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Surfing | Special Collections & University Archives

Name: Surfing

Historical Note:

Although surfing existed for hundreds of years before it was embraced by American culture, the sport did not receive national recognition until the mid-Twentieth Century. The "royal sport for the natural kings" as Jack London called it in 1907, was quickly popularized by the onset on American film, music, and the dedication of professional surfers. Beach themed movies like Gidget (1959) and surf music from the Beach Boys and Dick Dale contributed to the Californian allure, and San Diego saw a major increase of surfers out in the water.

Though much of San Diego's early surf history has gone undocumented, most historians agree that the modern age of surfing began in California with the arrival of George Freeth in 1907 and Duke Kahanamoku in 1912. The end of the Second World War saw a marked change in the jovial, communal environment that surfers once embraced. During the war, the military procured major stretches of beach for training grounds, closing many of the best breaks in the process. Technological advancements like foam boards and wetsuits aided the accessibility of the sport, and more and more people were able to get out into the water without discomfort.

In the late 1950's, Southern California saw an explosion in the surf scene, causing more experienced, older surfers to seek out unfound breaks along the coast and into Mexico. The Gidget phenomenon drew people from the mainland toward the coast to pursue unrealistic expectations about surf culture. By the 1960's surfing had become part of the American identity.The sport was embraced by the masses on a grand scale.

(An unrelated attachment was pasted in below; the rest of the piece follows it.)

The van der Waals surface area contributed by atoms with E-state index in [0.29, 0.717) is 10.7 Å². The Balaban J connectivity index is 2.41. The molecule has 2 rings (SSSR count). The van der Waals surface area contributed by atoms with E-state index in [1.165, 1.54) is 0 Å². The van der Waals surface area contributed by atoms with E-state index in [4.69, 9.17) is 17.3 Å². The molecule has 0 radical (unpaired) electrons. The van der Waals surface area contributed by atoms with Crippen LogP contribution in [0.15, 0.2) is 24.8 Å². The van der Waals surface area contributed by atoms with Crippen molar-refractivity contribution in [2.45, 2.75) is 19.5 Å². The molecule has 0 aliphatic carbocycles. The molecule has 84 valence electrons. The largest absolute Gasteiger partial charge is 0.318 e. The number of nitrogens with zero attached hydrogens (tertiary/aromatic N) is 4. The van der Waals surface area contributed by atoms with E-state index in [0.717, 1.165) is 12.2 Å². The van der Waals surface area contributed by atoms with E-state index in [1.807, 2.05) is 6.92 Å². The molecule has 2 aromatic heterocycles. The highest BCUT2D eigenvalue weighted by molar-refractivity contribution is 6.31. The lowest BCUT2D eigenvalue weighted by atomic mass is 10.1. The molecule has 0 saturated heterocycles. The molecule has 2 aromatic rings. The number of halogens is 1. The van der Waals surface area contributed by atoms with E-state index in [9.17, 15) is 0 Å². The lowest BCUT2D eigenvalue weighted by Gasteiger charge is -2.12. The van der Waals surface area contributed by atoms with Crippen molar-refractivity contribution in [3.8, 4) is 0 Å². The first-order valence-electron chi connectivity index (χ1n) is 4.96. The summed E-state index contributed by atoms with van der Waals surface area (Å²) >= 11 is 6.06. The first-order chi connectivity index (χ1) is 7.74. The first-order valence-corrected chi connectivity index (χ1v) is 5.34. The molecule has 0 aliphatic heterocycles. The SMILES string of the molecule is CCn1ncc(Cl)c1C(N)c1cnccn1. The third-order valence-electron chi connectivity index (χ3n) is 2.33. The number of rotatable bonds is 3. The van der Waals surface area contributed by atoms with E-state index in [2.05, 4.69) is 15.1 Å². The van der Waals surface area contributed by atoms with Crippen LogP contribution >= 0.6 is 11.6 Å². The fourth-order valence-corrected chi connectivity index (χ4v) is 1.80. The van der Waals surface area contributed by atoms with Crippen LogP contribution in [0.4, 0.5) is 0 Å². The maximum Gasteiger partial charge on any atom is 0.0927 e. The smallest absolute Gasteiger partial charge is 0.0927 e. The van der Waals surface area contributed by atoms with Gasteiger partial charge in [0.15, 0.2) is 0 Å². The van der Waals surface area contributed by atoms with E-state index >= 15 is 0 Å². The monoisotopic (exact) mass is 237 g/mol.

Whereas surfing was once influenced by the relaxed Hawaiian cultural practices of hula, the ukulele, and the "aloha" spirit, the younger generation of surfers became more interested in slashing and destroying waves, shorter foam boards, and establishing surfing as a youthful counterculture. Cultural transitions during the 1960's also added to the appeal of California beaches, as surfers were seen as individualistic athletes uninterested in corporate city life. The prominence of the short board, coupled with a global interest in competitive surfing marked the departure from the "golden years" of Freeth and the famous Duke Kahanamoku.

San Diego arguably has some of the most consistent surf in the continental US, and several spots are sought out by prominent professional surfers. In 2001, Cortez Bank was discovered one hundred miles west of San Diego, yielding some of the largest waves ever ridden. The discovery of the spot has firmly planted San Diego in the world of big wave surfing, and the county is still a vibrant center for surf culture and art.

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